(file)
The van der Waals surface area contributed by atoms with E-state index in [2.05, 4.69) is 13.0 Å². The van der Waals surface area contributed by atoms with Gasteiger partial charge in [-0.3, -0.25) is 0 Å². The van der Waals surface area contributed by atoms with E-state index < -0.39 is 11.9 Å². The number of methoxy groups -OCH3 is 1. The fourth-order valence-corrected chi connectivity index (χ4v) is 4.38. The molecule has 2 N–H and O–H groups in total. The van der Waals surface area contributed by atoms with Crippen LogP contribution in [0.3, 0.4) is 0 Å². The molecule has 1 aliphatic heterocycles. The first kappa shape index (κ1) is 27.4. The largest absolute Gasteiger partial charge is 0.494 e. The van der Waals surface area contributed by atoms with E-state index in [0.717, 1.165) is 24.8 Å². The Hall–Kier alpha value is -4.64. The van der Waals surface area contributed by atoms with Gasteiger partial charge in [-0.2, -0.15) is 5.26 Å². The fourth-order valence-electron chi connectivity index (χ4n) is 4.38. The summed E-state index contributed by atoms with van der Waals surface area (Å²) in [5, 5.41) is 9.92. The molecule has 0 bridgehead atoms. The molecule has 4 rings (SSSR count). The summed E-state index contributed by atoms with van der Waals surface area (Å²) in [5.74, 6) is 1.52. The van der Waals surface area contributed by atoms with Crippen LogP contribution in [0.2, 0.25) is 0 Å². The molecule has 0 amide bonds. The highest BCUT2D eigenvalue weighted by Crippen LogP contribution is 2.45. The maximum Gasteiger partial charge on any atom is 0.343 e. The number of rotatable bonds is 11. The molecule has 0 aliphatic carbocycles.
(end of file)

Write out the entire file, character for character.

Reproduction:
The van der Waals surface area contributed by atoms with E-state index in [2.05, 4.69) is 13.0 Å². The van der Waals surface area contributed by atoms with Gasteiger partial charge in [-0.3, -0.25) is 0 Å². The van der Waals surface area contributed by atoms with E-state index < -0.39 is 11.9 Å². The number of methoxy groups -OCH3 is 1. The fourth-order valence-corrected chi connectivity index (χ4v) is 4.38. The molecule has 2 N–H and O–H groups in total. The van der Waals surface area contributed by atoms with Crippen LogP contribution in [0.3, 0.4) is 0 Å². The molecule has 1 aliphatic heterocycles. The first kappa shape index (κ1) is 27.4. The largest absolute Gasteiger partial charge is 0.494 e. The van der Waals surface area contributed by atoms with E-state index in [0.717, 1.165) is 24.8 Å². The Hall–Kier alpha value is -4.64. The van der Waals surface area contributed by atoms with Gasteiger partial charge in [-0.2, -0.15) is 5.26 Å². The fourth-order valence-electron chi connectivity index (χ4n) is 4.38. The summed E-state index contributed by atoms with van der Waals surface area (Å²) in [5, 5.41) is 9.92. The molecule has 0 bridgehead atoms. The molecule has 4 rings (SSSR count). The summed E-state index contributed by atoms with van der Waals surface area (Å²) in [5.74, 6) is 1.52. The van der Waals surface area contributed by atoms with Crippen LogP contribution in [0.2, 0.25) is 0 Å². The molecule has 0 amide bonds. The highest BCUT2D eigenvalue weighted by Crippen LogP contribution is 2.45. The maximum Gasteiger partial charge on any atom is 0.343 e. The number of rotatable bonds is 11. The molecule has 0 aliphatic carbocycles.